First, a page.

LAMBDA CYG (Lambda Cygni). Just over the line into fifth magnitude (4.53), Lambda Cygni shines rather prominently about 2.5 degrees north of Cygnus the Swan's eastern wing, one of the two stars named "Gienah" (meaning "wing," the other in Corvus, the Crow or Raven), the star far better known as Epsilon Cygni. In the western branch of the Milky Way to the south of Deneb, Lambda Cyg falls to the west of the Milky Way's Great Rift, the central line of the Galaxy that is filled with obscuring dust. As a result, this blue-white class B (B5) dwarf is relatively undimmed even though 769 light years away (with about a ten percent uncertainty). Were the bit of dust not there along the line of sight, Lambda Cyg would be just about 0.2 magnitudes brighter. But calling it a class B (hydrogen- fusing) dwarf more than oversimplifies that star, as within a second of arc of one another are not one, but three stars (making it triple), with a possible fourth member a good distance away. With sophisticated interferometry, Lambda splits into two nearly identical stars, Lambda Aa (magnitude 5.4) and Ab (5.8) that orbit each other every 11.6 years at an average distance of 11.3 Astronomical Units, a fair eccentricity taking them between 17 nd 5 AU. Kepler's Laws then give a combined mass of 10.8 AU.
Lambda Cyg Aa Ab Lambda Cyg AB
At left, Lambda Cygni Ab and Aa closely orbit each other (note the scale, in seconds of arc) every 11.6 years at an average distance of 11.3 AU, brighter Aa at the cross, Ab seen as going around Aa. At right, Lambda Cyg B goes around AaAb with a 391 year period separated on average by 183 AU. The orbits are rather eccentric. The major axes of the true ellipses (dot-dash lines) and the orbital foci are offset from the apparent ellipses because of the orbital tilts to the plane of the sky. From the Sixth Catalog of Orbits of Visual Binary Stars , W. I. Hartkopf and B. D. Mason, US Naval Observatory Double Star Catalog, 2006.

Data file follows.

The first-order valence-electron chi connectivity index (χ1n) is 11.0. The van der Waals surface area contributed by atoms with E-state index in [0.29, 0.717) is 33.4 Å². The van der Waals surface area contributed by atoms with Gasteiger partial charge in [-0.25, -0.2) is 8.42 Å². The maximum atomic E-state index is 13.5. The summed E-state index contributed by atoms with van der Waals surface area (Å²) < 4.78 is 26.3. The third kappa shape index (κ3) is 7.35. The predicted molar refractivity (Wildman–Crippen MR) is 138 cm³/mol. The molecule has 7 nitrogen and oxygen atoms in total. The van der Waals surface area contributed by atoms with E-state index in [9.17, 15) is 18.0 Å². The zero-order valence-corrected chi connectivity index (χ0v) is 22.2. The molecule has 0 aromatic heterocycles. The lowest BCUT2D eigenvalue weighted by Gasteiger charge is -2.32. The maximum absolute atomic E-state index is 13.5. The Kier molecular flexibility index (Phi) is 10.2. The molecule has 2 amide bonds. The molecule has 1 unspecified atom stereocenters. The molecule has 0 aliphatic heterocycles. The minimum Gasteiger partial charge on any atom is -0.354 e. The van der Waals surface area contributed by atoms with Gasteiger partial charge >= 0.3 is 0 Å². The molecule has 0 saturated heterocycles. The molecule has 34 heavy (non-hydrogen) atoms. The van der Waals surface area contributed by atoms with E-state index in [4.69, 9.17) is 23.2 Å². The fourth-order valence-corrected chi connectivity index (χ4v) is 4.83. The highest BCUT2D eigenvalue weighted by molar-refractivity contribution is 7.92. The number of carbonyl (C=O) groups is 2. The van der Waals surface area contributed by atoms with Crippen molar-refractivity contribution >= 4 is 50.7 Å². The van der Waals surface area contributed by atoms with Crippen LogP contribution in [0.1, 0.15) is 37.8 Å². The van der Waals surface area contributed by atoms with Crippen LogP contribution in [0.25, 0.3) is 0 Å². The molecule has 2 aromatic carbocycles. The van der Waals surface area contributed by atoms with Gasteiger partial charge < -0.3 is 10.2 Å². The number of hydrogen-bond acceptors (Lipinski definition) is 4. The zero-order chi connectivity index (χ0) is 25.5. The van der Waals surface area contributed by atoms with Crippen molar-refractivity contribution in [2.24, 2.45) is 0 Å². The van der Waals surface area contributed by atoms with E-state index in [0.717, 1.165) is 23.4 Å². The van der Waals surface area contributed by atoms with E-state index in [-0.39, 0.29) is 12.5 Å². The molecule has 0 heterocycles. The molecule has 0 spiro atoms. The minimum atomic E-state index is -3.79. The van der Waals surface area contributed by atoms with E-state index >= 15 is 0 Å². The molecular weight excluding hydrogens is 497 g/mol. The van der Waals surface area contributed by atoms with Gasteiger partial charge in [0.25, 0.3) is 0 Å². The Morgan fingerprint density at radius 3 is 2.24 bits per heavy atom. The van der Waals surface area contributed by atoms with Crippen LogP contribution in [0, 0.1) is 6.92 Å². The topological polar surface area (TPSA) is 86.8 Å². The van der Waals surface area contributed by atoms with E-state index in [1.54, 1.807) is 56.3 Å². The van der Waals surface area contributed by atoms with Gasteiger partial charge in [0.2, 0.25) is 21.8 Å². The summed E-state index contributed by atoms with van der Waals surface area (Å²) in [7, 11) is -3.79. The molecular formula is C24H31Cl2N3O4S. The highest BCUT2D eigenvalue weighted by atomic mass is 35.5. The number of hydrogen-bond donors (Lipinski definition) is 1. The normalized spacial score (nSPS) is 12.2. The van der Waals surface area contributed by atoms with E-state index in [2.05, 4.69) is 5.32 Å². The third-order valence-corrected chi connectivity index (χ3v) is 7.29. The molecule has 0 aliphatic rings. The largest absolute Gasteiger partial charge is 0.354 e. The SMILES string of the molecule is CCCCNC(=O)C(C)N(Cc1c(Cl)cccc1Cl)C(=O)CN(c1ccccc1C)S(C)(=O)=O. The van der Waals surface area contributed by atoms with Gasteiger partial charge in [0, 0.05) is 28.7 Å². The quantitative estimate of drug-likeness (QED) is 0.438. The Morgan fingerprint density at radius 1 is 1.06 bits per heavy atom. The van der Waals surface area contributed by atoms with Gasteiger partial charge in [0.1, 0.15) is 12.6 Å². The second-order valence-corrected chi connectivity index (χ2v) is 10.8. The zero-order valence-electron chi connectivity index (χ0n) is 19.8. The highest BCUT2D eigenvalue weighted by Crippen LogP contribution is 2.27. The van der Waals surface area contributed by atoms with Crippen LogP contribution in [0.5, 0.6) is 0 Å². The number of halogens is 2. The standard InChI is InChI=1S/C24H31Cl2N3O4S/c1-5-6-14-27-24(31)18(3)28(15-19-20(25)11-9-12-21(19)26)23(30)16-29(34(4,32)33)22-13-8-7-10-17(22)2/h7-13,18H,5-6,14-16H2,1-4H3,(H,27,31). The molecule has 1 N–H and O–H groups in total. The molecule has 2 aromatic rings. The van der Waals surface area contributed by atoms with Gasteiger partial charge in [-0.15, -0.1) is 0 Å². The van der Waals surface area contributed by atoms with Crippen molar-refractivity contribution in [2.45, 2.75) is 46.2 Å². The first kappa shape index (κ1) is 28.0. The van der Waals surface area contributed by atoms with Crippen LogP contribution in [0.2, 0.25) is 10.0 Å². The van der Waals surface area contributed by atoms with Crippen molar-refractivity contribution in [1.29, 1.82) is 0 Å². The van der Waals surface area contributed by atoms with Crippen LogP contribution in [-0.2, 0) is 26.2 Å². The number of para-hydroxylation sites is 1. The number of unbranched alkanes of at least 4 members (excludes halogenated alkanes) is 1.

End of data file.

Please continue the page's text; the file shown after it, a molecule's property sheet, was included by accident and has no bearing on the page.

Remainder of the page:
With a surface temperature of 15,600 Kelvin Aa shines with the light of 1260 Suns, which leads to a radius of 4.9 solar and a mass of 5.5 Suns. Guessing a lower temperature for Ab we get 800 or so solar luminosities and a mass of 5.0, the sum very close to the orbital value, showing that parameters are close to correct. Lambda Cyg B, just under a second of arc away, is another story. At magnitude 6.3 (making it a somewhat cooler class B star), its principal values are 400 solar luminosities and about 4 solar masses. The long orbit of 391 years, a mean separation of 183 AU from the inner pair (going from 216 to 101 AU), yields lower accuracy, as witnessed by a calculated mass of 40 solar for the three, way off the mark. Clearly a longer observational baseline is needed. Way out, 83 seconds of are away, is Lambda Cyg C, which might be just a line of sight coupling. If not, it lies over 20,000 AU distant from the inner trio and takes more than 700,000 years to make a full orbit. That it is listed as a class K giant makes membership highly suspicious. The dominant star, Lambda Aa, seems to be an "emission-line" star, producing strong emissions from an encircling disk more or less edge-on, making it into a "shell star," though for such a star the projected rotation speed of 128 kilometers per second seems a bit low. Multiple systems like this one are common among the newly-formed hot stars of the Milky Way, Lambda Cyg giving us yet another fine example.
Written by Jim Kaler 7/27/12. Return to STARS.